Will The New CRB Ruling Effect My Music Teaching?
The short answer is, no body knows right now, but any CRB or disclosure checked ‘My Keyboard Lessons’ tutor could be effected in the long run. The story is that the government is to seek leave to appeal against a court ruling that the law which requires people to disclose all previous convictions to certain employers is a breach of human rights.
The Court of Appeal ruling could mean job applicants in England and Wales do not have to disclose all criminal records when applying for certain jobs. The case at the heart of the row involves a job applicant, known as T. He had to disclose police warnings he got at 11 over two stolen bicycles.
Delivering the ruling, the Master of the Rolls, Lord Dyson, said the disclosure of old convictions and cautions was designed to protect children and vulnerable adults. Todays judgement will affect parents and children, employers and employees. The Court of Appeal has ruled that the current system which requires the blanket disclosure of criminal convictions, cautions and warnings, is disproportionate and incompatible with the right to a private and family life.
That raises the issue of when crimes committed by children should be expunged from their records. The court has said, firmly, that it will now be a matter for parliament to decide what amendments to make to the current system. However, the potential implications of the judgement go beyond children. All criminal records checks are carried out under a system which is exempt from the Rehabilitation of Offenders Act.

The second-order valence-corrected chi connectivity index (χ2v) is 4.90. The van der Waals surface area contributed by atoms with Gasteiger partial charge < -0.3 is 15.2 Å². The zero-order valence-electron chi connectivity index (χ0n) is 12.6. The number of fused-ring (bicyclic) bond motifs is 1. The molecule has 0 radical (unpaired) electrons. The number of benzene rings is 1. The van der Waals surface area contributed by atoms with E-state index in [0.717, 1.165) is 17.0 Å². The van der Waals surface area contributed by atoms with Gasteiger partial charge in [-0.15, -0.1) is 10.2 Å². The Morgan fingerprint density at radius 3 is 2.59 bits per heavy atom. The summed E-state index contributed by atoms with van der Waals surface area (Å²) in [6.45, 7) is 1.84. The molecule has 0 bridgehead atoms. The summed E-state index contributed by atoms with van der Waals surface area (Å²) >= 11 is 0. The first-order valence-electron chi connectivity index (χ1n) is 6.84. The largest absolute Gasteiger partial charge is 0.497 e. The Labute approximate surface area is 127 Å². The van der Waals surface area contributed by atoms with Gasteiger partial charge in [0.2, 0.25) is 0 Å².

Today’s ruling could apply to all of those checks, effectively throwing the entire system of criminal records checks into confusion. However, he said, “requiring the disclosure of all convictions and cautions relating to recordable offences is disproportionate to that legitimate aim”. But Lord Dyson added: “We are willing to direct that our decision shall not take effect pending determination by the Supreme Court of an application by the Secretaries of State for permission to appeal.”
The court said T was a “man of good character” apart from the police warnings when he was 11. Lord Dyson said: “He believed that his warnings were spent. But he was disabused of this in 2008 when (aged 17) he sought a part-time job at the local football club.” Criminal record checks were beefed up after the case of Ian Huntley, who was jailed for life in 2003 for the murder of Holly Wells and Jessica Chapman in Soham, Cambridgeshire. It subsequently emerged that Huntley had obtained a job as a school caretaker – which is how he befriended Holly and Jessica- because his criminal past had not been shared by Humberside Police.
In 2004 the Bichard Report into the case recommended that all applications for positions in schools should be subject to a requirement for enhanced disclosure criminal checks. In the case of T, the club requested an Enhanced Criminal Record Certificate (ECRC) because he might be required to work with children.
My Keyboard Lessons will continue to offer the checks for its tutors until further notice.